Why, I’m so glad you asked! If you don’t’ take time to build your core and joint stability, your body adapts in a negative way. Movement will be limited, as your brain subconsciously knows a joint isn’t stable enough to allow a full range of motion. Eventually, these adapted and limited movements lead to an injury, typically one that seems like a silly, everyday type of movement. In order to move at your best, and feel your best, spending 5 minutes a few times a week to build your stability from the bottom to the top, and the inside out, will reap lasting physical benefits, both in injury prevention and athletic performance.
I hope this article inspires you to move with intention, reflect, communicate, and treat your body with kindness. You deserve to be happy, healthy, and balanced. ❤
We eat out for convenience, the experience, and to eat great tasting food. With COVID-19 rearing its ugly head, it may be awhile before we get our traditional restaurant experience. That shouldn’t stop you from being creative in the kitchen! I’ve recreated some classic favorites for you to make at home, along with tips and tricks to create a positive dining experience. Eating out at home is cheaper, healthier, and often times more memorable!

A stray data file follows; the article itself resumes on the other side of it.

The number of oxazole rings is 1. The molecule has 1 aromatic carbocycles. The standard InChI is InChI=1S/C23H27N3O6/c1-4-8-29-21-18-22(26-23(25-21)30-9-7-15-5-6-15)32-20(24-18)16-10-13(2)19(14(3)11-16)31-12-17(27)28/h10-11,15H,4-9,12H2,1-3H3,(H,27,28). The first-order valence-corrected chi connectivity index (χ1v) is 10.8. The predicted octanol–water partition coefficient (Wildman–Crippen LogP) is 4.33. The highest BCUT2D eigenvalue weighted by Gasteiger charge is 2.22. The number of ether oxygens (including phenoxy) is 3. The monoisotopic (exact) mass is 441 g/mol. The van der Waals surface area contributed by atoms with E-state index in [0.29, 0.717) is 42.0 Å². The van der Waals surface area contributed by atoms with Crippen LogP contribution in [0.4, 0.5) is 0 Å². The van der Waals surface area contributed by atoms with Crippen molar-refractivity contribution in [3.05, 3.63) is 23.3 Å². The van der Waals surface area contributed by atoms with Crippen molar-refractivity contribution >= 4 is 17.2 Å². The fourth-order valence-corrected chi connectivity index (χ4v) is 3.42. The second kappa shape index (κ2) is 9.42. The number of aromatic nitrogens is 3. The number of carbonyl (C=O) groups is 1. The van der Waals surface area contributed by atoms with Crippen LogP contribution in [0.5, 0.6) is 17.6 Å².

Each themed night will require a few special ingredients, so be sure to check the special grocery list I’ve included when doing your weekly shopping.
1. Bar Food
2. Wine Night
Easy apps to pair with wine
Simple Salad w/ homemade vinaigrette
4. Surf N Turf
Steak & Shrimp
1. Bar Food
Grilling the wings instead of deep frying saves a ton of calories and mess! While the nachos and poppers may still pack some delicious calories in, using the best quality ingredients and portion control is your advantage for cooking at home! Use the best quality ingredients you feel comfortable buying at the store (quality cheese vs. pasteurized American or nacho cheese sauce for example).
For the poppers:
8-10 large jalapenos
1 brick Cream cheese
3 eggs, beaten with 1 T. water
1 ½ cups Dried Bread crumbs, OR 1 cup flour seasoned with salt/pepper for dredging
Serving suggestions: Ranch, carrot and celery slices, additional salsa and/or hot sauce.